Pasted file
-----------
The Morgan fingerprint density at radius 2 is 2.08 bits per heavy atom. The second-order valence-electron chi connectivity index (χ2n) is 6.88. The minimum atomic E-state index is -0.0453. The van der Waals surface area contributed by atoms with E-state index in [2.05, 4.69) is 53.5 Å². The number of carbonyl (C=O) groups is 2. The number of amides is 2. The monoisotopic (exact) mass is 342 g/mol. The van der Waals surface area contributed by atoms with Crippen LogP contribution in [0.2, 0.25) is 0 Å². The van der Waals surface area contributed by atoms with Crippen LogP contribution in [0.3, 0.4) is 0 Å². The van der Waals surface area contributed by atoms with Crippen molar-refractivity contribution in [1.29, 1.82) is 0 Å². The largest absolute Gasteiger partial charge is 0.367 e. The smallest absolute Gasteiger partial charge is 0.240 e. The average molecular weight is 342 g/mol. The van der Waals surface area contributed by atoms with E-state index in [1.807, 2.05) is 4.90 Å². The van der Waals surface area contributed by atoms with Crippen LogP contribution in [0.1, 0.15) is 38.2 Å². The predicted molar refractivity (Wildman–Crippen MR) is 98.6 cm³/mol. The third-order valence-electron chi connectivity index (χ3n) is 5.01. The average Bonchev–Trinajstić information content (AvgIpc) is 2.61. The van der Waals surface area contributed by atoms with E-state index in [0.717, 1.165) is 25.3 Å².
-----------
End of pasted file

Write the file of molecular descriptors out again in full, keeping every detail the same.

The Morgan fingerprint density at radius 2 is 2.08 bits per heavy atom. The second-order valence-electron chi connectivity index (χ2n) is 6.88. The minimum atomic E-state index is -0.0453. The van der Waals surface area contributed by atoms with E-state index in [2.05, 4.69) is 53.5 Å². The number of carbonyl (C=O) groups is 2. The number of amides is 2. The monoisotopic (exact) mass is 342 g/mol. The van der Waals surface area contributed by atoms with Crippen LogP contribution in [0.2, 0.25) is 0 Å². The van der Waals surface area contributed by atoms with Crippen LogP contribution in [0.3, 0.4) is 0 Å². The van der Waals surface area contributed by atoms with Crippen molar-refractivity contribution in [1.29, 1.82) is 0 Å². The largest absolute Gasteiger partial charge is 0.367 e. The smallest absolute Gasteiger partial charge is 0.240 e. The average molecular weight is 342 g/mol. The van der Waals surface area contributed by atoms with E-state index in [1.807, 2.05) is 4.90 Å². The van der Waals surface area contributed by atoms with Crippen LogP contribution in [0.1, 0.15) is 38.2 Å². The predicted molar refractivity (Wildman–Crippen MR) is 98.6 cm³/mol. The third-order valence-electron chi connectivity index (χ3n) is 5.01. The average Bonchev–Trinajstić information content (AvgIpc) is 2.61. The van der Waals surface area contributed by atoms with E-state index in [0.717, 1.165) is 25.3 Å².